Biden's DOJ must confront what to do with outstanding cases in which it is defending Trump. The first test could come Friday.
(CNN) -- As the Biden administration begins to take shape, one key question President Joe Biden's Justice Department must confront is whether to continue defending Donald Trump, who relied on Department of Justice lawyers to fight some of his personal battles.
Friday may be the first test of how the Justice Department will handle some of these issues. Lawyers will be in court in Washington, DC, for a case involving the House Ways & Means Committee's attempt to obtain Trump's tax returns from federal agencies that have them. Trump broke with the tradition of a president voluntarily disclosing his tax returns.
At stake is whether the Biden administration will back out of legal proceedings making their way through the courts in which Justice Department lawyers under the former President tried to protect Trump and others.
The Senate has not yet set a hearing date for Biden's nominee for US Attorney General, Judge Merrick Garland, so it's not clear how quickly decisions on these cases will be made.
The Justice Department serves as the lawyer for government agencies and Office of the President in civil litigation, such as defending executive orders, policies, and fights over executive privilege.
During his four years as president, Trump's Justice Department was called on to intervene in cases that affected him personally.
Last fall the Department of Justice moved to substitute itself for Trump in a defamation lawsuit brought by E. Jean Carroll, who accused the former President of raping her in the mid-1990s.
A federal judge ruled against the Justice Department, but in the waning days of Trump's presidency, the department appealed the decision.
Trump also relied on department lawyers to serve his interests, whether it was to block the release of his tax returns or to sue over a tell-all book published by Melania Trump's former friend, Stephanie Winston Wolkoff.
In the case involving Trump's tax returns that will be in court Friday, the Treasury Department, formerly led by Steven Mnuchin, denied the request in 2019, prompting the Democrat-led House committee to sue.
The Justice Department represented the Treasury Department in the case, as is normal, but now it's unclear whether Biden's Treasury and Justice departments will continue to block the request.
The Justice Department declined to comment for this story.
The case has been slow moving. Judge Trevor McFadden of the DC District Court has taken cues from other separation of powers fights in which the House and Trump -- or the Justice Department on his behalf -- have gone to court in a standoff.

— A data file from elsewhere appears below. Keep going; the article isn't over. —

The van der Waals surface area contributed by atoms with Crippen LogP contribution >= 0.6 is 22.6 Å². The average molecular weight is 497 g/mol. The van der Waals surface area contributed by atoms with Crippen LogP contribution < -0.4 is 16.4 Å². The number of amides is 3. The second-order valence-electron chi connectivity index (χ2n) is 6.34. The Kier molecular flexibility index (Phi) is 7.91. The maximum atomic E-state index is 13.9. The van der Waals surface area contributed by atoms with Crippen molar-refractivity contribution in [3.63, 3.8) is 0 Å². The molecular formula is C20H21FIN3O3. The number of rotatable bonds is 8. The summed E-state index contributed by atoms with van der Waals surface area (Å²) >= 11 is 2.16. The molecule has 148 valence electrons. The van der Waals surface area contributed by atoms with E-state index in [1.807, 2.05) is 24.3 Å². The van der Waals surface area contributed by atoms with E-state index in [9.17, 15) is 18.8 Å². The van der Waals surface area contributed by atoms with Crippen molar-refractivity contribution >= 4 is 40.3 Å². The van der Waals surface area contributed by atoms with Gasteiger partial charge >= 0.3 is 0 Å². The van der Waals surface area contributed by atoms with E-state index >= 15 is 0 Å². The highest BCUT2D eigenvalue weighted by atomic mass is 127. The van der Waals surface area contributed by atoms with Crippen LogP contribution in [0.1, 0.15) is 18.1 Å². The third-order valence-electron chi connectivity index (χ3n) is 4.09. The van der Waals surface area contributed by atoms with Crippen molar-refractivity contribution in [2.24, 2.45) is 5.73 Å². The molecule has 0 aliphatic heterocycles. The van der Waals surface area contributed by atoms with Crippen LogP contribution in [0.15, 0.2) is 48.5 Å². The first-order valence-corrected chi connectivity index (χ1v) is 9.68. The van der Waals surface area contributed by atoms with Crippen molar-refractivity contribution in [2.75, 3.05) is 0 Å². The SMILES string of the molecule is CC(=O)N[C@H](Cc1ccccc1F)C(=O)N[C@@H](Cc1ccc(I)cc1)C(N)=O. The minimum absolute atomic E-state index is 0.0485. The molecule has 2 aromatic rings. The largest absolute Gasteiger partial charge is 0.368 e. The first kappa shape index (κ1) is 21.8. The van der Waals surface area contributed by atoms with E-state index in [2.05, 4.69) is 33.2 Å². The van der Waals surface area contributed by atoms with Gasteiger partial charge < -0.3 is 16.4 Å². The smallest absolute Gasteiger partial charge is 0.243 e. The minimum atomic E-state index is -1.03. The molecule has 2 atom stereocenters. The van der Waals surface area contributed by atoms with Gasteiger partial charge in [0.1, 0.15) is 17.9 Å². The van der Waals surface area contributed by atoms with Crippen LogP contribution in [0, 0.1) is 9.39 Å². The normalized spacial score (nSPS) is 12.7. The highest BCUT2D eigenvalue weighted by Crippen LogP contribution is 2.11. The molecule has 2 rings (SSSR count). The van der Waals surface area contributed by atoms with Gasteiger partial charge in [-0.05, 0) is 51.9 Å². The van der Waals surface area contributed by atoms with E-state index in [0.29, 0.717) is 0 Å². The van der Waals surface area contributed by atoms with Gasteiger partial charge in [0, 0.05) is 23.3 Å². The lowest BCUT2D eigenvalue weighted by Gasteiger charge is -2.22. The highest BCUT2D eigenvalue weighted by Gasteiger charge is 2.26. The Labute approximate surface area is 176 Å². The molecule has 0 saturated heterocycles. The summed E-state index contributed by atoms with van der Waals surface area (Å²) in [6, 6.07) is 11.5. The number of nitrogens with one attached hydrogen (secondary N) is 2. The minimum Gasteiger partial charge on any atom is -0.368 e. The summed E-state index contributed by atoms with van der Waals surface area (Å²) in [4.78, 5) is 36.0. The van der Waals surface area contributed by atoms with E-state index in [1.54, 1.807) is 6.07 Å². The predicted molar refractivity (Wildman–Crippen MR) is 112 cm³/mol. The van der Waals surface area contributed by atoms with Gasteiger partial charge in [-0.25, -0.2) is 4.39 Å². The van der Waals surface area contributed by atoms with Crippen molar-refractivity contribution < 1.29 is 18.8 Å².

The parameters of executive privilege are ones every administration and Justice Department grapple with. The difference with the Trump administration was how aggressively it fought with Congress on every request it made.
McFadden essentially kept the tax return case at bay while appeals courts worked out a related question, whether the House could force former Trump White House counsel Don McGahn to testify about Trump's attempts to obstruct the Russia investigation.
As of now, McGahn has not testified, and the Internal Revenue Service has not handed over the tax returns.
During the latter half of Trump's term in office, the McGahn case became the major test for how far the federal courts would go in responding to House subpoena enforcement requests that had been blocked by a recalcitrant executive branch or Trump himself. The McGahn case is set for arguments at the DC Circuit Court of Appeals in late February.
In a court filing this week, private attorneys for Trump identified a potential change in policy under Biden as a possible outcome, and asked McFadden for a hearing. Their concern is that the Biden administration may not oppose the request for Trump's tax returns and quietly release them to the House committee.
According to Trump's lawyer, the House Committee indicated that it is "not in a position at this time to speak for the incoming administration regarding release of President Trump's tax-return information to the Committee."
The House committees that have filed subpoenas involving Trump's tax returns and financial documents have said they plan to renew those subpoenas in the new Congress this year, although they have yet to formally do so because the congressional committees have not yet organized.
House aides say that conversations with the Biden Justice Department about how to settle the congressional cases are likely to wait until after top Biden officials like Garland have been confirmed.
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